About C.C. Petersen

I am a science writer and media producer specializing in astronomy and space science content. This blog contains news and views about these topics.

Live Long and Prosper: Celebrating Star Trek at 50

B0ldly Going for Half a Century!

Star Trek

Star Trek at 50 and counting! Courtesy StarTrek.com

It’s hard to believe, but I’ve been a Trekkie for 50 years. I was a tiny kid when the first Star Trek episodes showed up on TV.  I remember watching it on the first-ever color TV we had. Daddy parked it in the corner of the living room of the house we had bought a few months earlier.  I was immediately taken with the show, its premise, and its exotic travels. Oh, and the characters, too. They were over-the-top cool! Although I liked Captain Kirk, I thought the characters of Mr. Spock and Lt. Uhura were just amazing.

What Star Trek  Did For Fans

Scratch the surface of many an astronomer, scientist, and even a few doctors of my acquaintance, and you find a Trekkie. It matters not if they came of age during TOS, TNG, DS9, Voyager, or the latest incarnation of the series in an alternate universe. Many who grew up watching it came away with an indelible sense of infinite possibilities in their lives. Because of Uhura (and the lovely Ms. Nichelle Nichols who brought her to life), many of us female types found that we could dream about careers in science, exploring the cosmos.

Thanks to Mr. Spock (and the amazing Leonard Nimoy), we also found that it was cool to be a geeky science type. Best of all, we could follow that passion wherever it led us.  Many folks I know are talented artists who create amazingly gorgeous Trek art (such as Tim Kuzniar) and music.  Thanks to the exotic settings and aliens the crews encountered, more of us realized that life was possible, with infinite diversity in infinite combinations. Most of all, thanks to the ideals of the original show and sequels, movies, and books, we learned about diversity and tolerance. Those are ideals sorely needed in these times. Moreover, many episodes are great stories that tug at the intellect and the heart-strings.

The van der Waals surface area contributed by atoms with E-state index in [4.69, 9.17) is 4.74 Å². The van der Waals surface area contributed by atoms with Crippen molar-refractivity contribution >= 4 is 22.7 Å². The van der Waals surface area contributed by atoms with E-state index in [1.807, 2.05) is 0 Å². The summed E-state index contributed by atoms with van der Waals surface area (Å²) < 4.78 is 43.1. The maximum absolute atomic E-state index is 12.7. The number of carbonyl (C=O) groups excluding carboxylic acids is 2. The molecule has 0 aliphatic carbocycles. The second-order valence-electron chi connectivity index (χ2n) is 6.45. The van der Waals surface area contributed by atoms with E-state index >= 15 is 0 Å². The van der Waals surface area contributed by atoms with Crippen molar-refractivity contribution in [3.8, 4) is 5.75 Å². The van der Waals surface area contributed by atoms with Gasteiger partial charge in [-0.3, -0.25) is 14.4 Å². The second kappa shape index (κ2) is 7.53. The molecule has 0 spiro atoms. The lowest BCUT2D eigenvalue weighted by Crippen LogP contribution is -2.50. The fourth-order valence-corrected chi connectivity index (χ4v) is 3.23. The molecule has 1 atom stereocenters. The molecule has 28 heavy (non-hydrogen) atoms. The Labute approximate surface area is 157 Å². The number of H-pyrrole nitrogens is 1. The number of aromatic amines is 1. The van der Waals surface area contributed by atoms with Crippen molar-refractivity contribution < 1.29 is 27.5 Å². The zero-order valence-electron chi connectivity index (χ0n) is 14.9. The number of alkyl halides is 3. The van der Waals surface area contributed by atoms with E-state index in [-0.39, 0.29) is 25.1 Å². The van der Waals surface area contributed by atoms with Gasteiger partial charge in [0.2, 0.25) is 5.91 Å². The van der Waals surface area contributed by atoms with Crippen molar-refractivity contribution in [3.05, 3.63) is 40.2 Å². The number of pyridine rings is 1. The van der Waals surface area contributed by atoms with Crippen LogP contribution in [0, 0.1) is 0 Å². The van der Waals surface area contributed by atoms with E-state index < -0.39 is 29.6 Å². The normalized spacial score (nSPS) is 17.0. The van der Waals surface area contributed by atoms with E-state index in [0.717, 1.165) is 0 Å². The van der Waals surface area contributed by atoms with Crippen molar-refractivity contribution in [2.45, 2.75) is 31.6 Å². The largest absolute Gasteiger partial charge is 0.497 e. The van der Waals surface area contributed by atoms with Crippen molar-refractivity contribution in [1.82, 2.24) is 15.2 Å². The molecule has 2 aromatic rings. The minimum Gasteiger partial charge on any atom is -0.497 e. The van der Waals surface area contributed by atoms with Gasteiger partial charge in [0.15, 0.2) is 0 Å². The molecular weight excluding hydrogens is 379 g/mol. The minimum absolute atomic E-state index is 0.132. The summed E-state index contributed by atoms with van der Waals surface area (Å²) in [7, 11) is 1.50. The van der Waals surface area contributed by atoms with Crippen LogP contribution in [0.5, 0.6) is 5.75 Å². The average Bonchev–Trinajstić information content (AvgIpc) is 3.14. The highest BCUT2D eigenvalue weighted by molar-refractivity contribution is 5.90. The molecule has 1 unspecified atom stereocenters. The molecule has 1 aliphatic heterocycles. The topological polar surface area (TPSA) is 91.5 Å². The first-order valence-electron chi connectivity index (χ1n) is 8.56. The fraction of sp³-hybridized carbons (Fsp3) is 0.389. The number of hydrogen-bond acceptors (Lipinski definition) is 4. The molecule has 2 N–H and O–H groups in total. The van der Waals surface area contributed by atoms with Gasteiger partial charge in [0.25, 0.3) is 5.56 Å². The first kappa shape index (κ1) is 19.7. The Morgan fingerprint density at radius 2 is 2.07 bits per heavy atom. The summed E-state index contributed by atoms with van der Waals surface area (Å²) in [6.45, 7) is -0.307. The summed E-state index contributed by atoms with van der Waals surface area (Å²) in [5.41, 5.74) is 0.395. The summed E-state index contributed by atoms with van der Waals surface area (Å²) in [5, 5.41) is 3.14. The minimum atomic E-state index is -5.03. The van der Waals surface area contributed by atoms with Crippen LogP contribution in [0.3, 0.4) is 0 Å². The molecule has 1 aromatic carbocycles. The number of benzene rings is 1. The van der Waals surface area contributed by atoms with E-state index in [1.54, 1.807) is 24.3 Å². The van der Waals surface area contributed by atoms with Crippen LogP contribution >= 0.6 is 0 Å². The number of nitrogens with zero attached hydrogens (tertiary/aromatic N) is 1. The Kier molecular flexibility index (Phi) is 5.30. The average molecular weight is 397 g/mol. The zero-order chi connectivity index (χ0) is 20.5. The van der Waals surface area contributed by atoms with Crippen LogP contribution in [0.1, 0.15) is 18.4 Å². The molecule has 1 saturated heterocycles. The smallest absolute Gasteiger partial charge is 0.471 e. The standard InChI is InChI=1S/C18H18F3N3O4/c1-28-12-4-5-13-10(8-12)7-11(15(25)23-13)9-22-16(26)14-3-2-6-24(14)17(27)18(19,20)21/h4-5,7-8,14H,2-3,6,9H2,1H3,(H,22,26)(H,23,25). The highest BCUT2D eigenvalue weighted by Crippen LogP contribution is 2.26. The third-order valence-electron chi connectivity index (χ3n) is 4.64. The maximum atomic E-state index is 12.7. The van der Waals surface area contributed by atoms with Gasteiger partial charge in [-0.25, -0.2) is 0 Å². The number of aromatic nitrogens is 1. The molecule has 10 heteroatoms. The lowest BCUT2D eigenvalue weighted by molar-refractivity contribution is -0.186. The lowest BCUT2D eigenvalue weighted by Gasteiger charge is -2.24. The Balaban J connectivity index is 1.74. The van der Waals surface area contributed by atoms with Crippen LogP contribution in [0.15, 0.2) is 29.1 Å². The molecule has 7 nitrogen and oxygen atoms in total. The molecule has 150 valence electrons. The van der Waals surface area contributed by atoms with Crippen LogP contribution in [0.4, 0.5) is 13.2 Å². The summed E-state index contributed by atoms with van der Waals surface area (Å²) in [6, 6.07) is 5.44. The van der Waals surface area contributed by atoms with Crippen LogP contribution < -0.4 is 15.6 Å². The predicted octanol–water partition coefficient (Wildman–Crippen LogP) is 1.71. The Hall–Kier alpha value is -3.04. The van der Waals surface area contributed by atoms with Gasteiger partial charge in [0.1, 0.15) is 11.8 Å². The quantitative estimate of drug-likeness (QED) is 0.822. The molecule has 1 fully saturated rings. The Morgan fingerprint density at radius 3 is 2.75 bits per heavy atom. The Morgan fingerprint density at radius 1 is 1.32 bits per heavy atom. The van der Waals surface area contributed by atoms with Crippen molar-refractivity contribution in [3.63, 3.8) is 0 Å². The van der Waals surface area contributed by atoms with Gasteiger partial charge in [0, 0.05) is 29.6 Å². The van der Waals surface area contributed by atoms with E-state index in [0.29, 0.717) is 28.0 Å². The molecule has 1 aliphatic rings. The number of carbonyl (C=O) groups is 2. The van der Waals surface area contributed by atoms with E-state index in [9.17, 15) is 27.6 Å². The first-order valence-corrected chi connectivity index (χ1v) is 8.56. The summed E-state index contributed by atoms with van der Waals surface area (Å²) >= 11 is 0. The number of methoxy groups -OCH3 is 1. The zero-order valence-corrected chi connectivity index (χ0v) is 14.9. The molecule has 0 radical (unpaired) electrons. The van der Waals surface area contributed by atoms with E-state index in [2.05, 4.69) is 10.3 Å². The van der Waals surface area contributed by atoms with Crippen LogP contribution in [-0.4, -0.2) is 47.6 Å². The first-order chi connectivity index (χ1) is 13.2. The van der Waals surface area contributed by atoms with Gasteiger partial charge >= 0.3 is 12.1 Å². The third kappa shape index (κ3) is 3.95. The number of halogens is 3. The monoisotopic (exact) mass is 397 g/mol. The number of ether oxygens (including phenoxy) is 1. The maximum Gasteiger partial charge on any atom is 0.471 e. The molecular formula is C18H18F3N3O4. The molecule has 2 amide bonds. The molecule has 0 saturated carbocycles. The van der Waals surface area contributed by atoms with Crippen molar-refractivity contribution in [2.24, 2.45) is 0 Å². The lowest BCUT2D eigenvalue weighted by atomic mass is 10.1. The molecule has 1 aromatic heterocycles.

Trek and Me

Trek still influences MY life even today. I participate in a popular award-winning podcast called Outpost, a Star Trek Fan Production, playing a ship captain and a Klingon pirate.  Professionally, I’m just as much of a scientist as I ever was, boldly learning about the cosmos. But, thanks to other Trekkies (among them my dad and my co-author Jack Brandt)  and the influence of the late Carl Sagan (whose son Nick Sagan wrote for Star Trek at one time), my life’s work has been centered on sharing astronomy and science with the public.  I’ve written many documentary scripts, countless articles, several books, and it just goes on. I have a universe of material to share! One of my greatest joys is organizing and giving science talks at our local con, where attendees get to meet and mingle with scientists and celebrities from the science fiction and fantasy universes.